The "News Night" team rings in the New Year with an office party, and would-be sexual pairings are afoot. Don wants to fix up Jim with Maggie's buxom roommate, Lisa, much to Maggie's sputtering discomfort. Will approaches an age-appropriate babe wearing gold lamé, TMI gossip columnist Nina Howard (Hope Davis). Will's on a "mission to civilize" and criticizes Nina for her choice of profession, to which he's greeted with a glass of bubbly in the face.
The goal of "News Night" for 2011 is to focus on stories passed over or paid little attention in 2010. The two key pieces of interest involve slander surrounding Obama: First, the dubious rumor that the president spent tax payers' $200 million per day for his trip to India; and second, that he's threatening citizens' second amendment rights. Will and the staff broach these lies in two different show installments, pointing out that Obama has signed more repeals for dismantling gun policy than George W. Bush, and that Rush Limbaugh began the rumor about the exorbitant trip to Mumbai.
Meanwhile, Will's ordeal with Nina lands him on Page Six. His lady troubles continue as he dates Sloan's weed-smoking, gun-toting "Southern liberal" friend, Carrie, and then a senator who splashes him with another drink in the kisser. This face-martini gets him a second Page Six writeup.
His date with Carrie has more substantial consequences, as she takes a tell-all story to TMI about her so-called drug- and ammunition-fueled date with Will. Will is called into the office on a Saturday by Charlie to talk over the cover story. Charlie puts it together that TMI is owned by AWN (parent company of "News Night" network ACN), and that Leona Lansing is behind Will's defamation.
The meeting is interrupted by shocking news. Congresswoman Gabrielle Giffords and numerous others have been shot by a gunman in Tucson. The "News Night" staff rallies to produce on-the-fly coverage of the horrific events, correctly refusing to call Giffords' death despite the reports by NPR, MSNBC, Fox and a slew of other outlets. (Giffords miraculously survived the bullet wound to the left side of her brain, and continues to recover from the frontal lobe damage with intensive speech and physical therapy.)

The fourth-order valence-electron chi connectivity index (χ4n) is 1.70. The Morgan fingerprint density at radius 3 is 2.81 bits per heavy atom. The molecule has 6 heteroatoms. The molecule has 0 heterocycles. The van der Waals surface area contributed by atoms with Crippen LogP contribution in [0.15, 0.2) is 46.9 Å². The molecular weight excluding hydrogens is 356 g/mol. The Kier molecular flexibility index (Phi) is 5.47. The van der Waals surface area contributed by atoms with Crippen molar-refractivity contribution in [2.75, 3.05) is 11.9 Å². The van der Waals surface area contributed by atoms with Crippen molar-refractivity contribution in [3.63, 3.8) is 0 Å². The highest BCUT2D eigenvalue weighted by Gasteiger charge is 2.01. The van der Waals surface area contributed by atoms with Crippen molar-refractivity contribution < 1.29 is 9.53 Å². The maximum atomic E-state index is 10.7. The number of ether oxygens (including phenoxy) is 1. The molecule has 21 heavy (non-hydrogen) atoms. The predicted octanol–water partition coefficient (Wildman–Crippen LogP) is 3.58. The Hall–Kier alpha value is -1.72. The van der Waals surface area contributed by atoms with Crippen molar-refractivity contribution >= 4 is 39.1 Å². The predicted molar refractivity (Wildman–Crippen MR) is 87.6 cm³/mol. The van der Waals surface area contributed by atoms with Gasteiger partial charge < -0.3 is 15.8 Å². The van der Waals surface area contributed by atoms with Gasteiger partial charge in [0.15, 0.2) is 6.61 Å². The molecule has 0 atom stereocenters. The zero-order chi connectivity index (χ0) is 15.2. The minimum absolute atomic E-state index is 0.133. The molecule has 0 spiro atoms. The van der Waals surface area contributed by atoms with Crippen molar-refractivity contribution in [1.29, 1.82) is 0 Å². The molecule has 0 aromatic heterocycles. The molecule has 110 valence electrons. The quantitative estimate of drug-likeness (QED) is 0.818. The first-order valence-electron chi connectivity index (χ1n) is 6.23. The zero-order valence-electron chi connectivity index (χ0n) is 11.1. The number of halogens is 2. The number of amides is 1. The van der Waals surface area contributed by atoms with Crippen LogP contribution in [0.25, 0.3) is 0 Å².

This final sequence highlights both a strength and weakness of "The Newsroom." It effectively achieves lump-in-the-throat emotion (damn you, Coldplay), and is edited and acted in a compelling fashion. When unlikeable Don asserts that a person's death should be called by a doctor and not a news show, and then Will triumphantly bellows that Don's a "fucking newsman, and if I ever tell you otherwise you can punch me in the fucking face," it's a genuinely moving moment. Character development, check. Rousing writing, check. Sorkin knows this particular story is in turns gut-wrenching and hopeful, and a powerful example of bungled news coverage.
But the sequence also betrays the too-convenient nature of Sorkin's storytelling. It's implausible that an entire staffroom of workers would sacrifice their Saturday morning for Neal's Bigfoot pitch. This was a blatant, stupidly scripted way of getting the whole team in the office before the Giffords story breaks. Also -- and this happened in the pilot episode with the oil rig explosion, too -- the news of Gifford's shooting acts from a narrative standpoint as a deus ex machina to bring all the "Newsroom" characters together. Maggie and Jim are fighting, Mackenzie and Will are fighting, but as soon as an important, emotionally hardhitting news item comes along, all is forgiven in lieu of the bigger picture.
"It's a takedown piece":
Other interpretations or ideas? Thoughts about the episode?